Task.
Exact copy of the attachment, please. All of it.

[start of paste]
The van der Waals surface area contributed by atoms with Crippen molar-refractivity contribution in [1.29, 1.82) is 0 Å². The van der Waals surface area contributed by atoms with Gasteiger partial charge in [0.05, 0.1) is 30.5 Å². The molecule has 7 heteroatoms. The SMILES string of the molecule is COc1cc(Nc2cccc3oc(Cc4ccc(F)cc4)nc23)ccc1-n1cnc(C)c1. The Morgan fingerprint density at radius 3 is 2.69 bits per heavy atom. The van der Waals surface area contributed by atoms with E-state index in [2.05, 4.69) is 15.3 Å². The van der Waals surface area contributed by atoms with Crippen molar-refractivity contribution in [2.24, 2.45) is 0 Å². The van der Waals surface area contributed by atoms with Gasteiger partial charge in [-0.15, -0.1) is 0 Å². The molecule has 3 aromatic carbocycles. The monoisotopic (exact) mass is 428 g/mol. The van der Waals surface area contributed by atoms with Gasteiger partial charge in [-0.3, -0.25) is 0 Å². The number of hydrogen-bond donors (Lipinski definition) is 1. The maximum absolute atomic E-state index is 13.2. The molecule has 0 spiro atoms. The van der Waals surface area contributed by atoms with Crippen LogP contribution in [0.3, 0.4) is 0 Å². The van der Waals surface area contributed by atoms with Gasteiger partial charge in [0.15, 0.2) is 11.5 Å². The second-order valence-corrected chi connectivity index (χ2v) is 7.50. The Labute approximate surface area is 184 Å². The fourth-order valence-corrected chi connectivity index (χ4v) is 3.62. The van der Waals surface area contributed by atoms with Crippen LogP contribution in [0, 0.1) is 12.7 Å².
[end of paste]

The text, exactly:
The van der Waals surface area contributed by atoms with Crippen molar-refractivity contribution in [1.29, 1.82) is 0 Å². The van der Waals surface area contributed by atoms with Gasteiger partial charge in [0.05, 0.1) is 30.5 Å². The molecule has 7 heteroatoms. The SMILES string of the molecule is COc1cc(Nc2cccc3oc(Cc4ccc(F)cc4)nc23)ccc1-n1cnc(C)c1. The Morgan fingerprint density at radius 3 is 2.69 bits per heavy atom. The van der Waals surface area contributed by atoms with E-state index in [2.05, 4.69) is 15.3 Å². The van der Waals surface area contributed by atoms with Crippen molar-refractivity contribution in [2.24, 2.45) is 0 Å². The van der Waals surface area contributed by atoms with Gasteiger partial charge in [-0.15, -0.1) is 0 Å². The molecule has 3 aromatic carbocycles. The monoisotopic (exact) mass is 428 g/mol. The van der Waals surface area contributed by atoms with Gasteiger partial charge in [-0.3, -0.25) is 0 Å². The number of hydrogen-bond donors (Lipinski definition) is 1. The maximum absolute atomic E-state index is 13.2. The molecule has 0 spiro atoms. The van der Waals surface area contributed by atoms with Crippen LogP contribution in [0.3, 0.4) is 0 Å². The van der Waals surface area contributed by atoms with Gasteiger partial charge in [0.15, 0.2) is 11.5 Å². The second-order valence-corrected chi connectivity index (χ2v) is 7.50. The Labute approximate surface area is 184 Å². The fourth-order valence-corrected chi connectivity index (χ4v) is 3.62. The van der Waals surface area contributed by atoms with Crippen LogP contribution in [0, 0.1) is 12.7 Å².